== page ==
Debates in the United States of America among the various wings of the Democrat Party regarding Biden’s vision for foreign policy are going strong. Be it in the Democrat Party base, or be it in its Congress group, there is a strong trend that America needs to withdraw from the “endless wars.” The Party’s “centrist” wing for its part wants the old order that cultivated “American interventionism” to continue as is. Hence, the Biden administration is being pressured by these two diverging trends.
The Biden administration has not yet made a clear-cut decision on whether to withdraw U.S. troops from Afghanistan. Bob Menendez, chairman of the Senate Foreign Affairs Committee; Jack Reed, chairman of the Senate Armed Services Committee; and Adam Smith, chairman of the House Armed Services Committee, all object to the withdrawal of American troops from Afghanistan. The highest ranking members of the Democratic Party in both wings of the American Congress are of this opinion.
There’s a bipartisan agreement that America should prolong the endless wars. This consensus is advocated by the established centrist wings of both parties. Remember, both parties’ wings in the U.S. Congress had thwarted all of Trump’s so-called efforts to pullout American troops from Afghanistan and Syria. Furthermore, the 2021 Defense Budget Draft, which includes articles preventing U.S. troops abroad from returning home, was passed with this bipartisan alliance for the second time, despite Trump's veto.
According to U.S.’s bipartisan foreign policy elites, the world revolves around America. Everything going on in the world has to do with the U.S.’s national security interests. These elites believe that the endless wars could be stably sustained. Some analysts have branded this illusion as “strategic arrogance.” Following Biden’s win in the presidential elections, the Defense for Democracies Foundation (FDD), a pro-Israeli Neocon think-tank, published a report comprising opinions that the U.S. should preserve its "world police" role.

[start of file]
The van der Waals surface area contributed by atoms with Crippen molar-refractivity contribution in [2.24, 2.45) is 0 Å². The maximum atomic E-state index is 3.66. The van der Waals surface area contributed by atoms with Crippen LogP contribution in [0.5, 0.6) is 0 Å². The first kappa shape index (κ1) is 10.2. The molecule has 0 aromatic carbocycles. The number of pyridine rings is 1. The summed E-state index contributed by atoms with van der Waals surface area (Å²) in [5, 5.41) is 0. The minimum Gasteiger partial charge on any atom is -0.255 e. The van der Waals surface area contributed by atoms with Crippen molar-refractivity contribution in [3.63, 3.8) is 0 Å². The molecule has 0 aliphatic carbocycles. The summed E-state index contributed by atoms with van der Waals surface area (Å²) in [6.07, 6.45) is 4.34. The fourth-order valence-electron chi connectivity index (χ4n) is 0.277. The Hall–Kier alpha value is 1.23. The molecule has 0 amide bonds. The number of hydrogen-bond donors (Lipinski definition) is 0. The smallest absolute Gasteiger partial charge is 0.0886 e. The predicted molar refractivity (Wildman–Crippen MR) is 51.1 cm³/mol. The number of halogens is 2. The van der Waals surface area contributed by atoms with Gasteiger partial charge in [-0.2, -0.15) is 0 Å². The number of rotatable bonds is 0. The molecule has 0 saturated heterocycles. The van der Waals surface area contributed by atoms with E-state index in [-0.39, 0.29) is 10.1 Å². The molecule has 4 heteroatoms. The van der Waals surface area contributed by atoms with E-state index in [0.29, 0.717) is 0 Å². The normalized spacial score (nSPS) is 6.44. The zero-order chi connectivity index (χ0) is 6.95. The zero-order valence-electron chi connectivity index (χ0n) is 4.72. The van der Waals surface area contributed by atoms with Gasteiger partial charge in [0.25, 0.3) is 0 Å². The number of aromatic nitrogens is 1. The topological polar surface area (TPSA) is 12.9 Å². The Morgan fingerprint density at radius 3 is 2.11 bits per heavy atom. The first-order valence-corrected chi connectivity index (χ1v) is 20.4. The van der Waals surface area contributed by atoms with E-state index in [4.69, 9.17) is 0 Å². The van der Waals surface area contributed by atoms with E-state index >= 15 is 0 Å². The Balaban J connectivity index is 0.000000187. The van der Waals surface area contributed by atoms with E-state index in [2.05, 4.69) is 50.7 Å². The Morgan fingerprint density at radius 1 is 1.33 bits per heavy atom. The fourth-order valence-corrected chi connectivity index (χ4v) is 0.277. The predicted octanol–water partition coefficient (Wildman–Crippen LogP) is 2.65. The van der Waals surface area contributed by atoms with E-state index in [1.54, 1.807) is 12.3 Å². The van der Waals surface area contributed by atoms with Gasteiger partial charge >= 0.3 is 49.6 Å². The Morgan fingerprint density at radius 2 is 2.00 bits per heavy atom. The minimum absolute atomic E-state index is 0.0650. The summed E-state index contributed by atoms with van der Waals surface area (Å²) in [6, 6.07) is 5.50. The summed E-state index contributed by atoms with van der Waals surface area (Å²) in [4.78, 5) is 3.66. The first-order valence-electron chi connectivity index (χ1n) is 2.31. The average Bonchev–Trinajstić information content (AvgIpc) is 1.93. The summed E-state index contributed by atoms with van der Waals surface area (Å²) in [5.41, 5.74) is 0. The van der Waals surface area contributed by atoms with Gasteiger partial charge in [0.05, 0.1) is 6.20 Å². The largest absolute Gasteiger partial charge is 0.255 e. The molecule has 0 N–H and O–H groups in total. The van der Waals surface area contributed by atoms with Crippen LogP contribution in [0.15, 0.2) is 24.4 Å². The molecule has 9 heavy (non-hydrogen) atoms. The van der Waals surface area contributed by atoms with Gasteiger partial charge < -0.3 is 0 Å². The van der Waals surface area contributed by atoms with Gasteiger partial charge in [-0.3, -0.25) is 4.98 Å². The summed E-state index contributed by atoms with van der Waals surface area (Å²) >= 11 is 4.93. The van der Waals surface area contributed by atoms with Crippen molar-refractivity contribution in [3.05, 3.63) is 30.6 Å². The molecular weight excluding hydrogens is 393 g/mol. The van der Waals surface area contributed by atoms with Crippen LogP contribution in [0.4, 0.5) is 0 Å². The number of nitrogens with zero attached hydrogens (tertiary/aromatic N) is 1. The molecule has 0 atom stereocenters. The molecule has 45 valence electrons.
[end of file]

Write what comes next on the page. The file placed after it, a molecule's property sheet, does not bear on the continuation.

According to this so-called think tank, the U.S. preservation of a military presence in many countries across the world will serve to make America itself more secure. Leon Panetta, who served as the head of the CIA and Secretary of Defense during the Obama era, and former General Herbert Raymond McMaster, who served as the National Security Advisor during the Trump era, made significant contributions to the report. Both names are high-ranking officials of the FDD’s Military and Political Power Center. In the report, McMaster criticizes calls to “bring U.S. troops back home.” According to him, these calls are romantic notions that contradict American realism.
In his book published in 2020, titled “Battlegrounds: The Fight to Defend the Free World,” McMaster conducts a theoretical defense of American Interventionism. McMaster, who was given the boot by Trump, is also one of the strong critics of Trump’s attempts to pull troops out of Afghanistan. Then again, McMaster finds the past 20 years of America’s foreign policy highly flawed, calling it “strategic narcissism.” He feels it’s wrong to think that everything that transpires in the world has to do with the U.S. As it is, even the title of his book carries traces of this very strategic narcissism.
McMaster suggests that the U.S. engages in strategic empathy with other states. Unfortunately, it is not a concept that America's hardline foreign policy elites sympathize with. Furthermore, even the U.S.’s Syria policy which clashes with Turkey’s national security interests is enough to cast the shadow of doubt over McMaster’s strategic empathy suggestion to begin with.
Mcmaster’s claim of “fighting to defend the free world” is nothing but rhetoric. The facts unfolding on the battleground prove that “American Arrogance” is as strong as ever. In conclusion, McMaster’s book goes no further than being a confirmation of the deadly confusion of America’s foreign policy elites.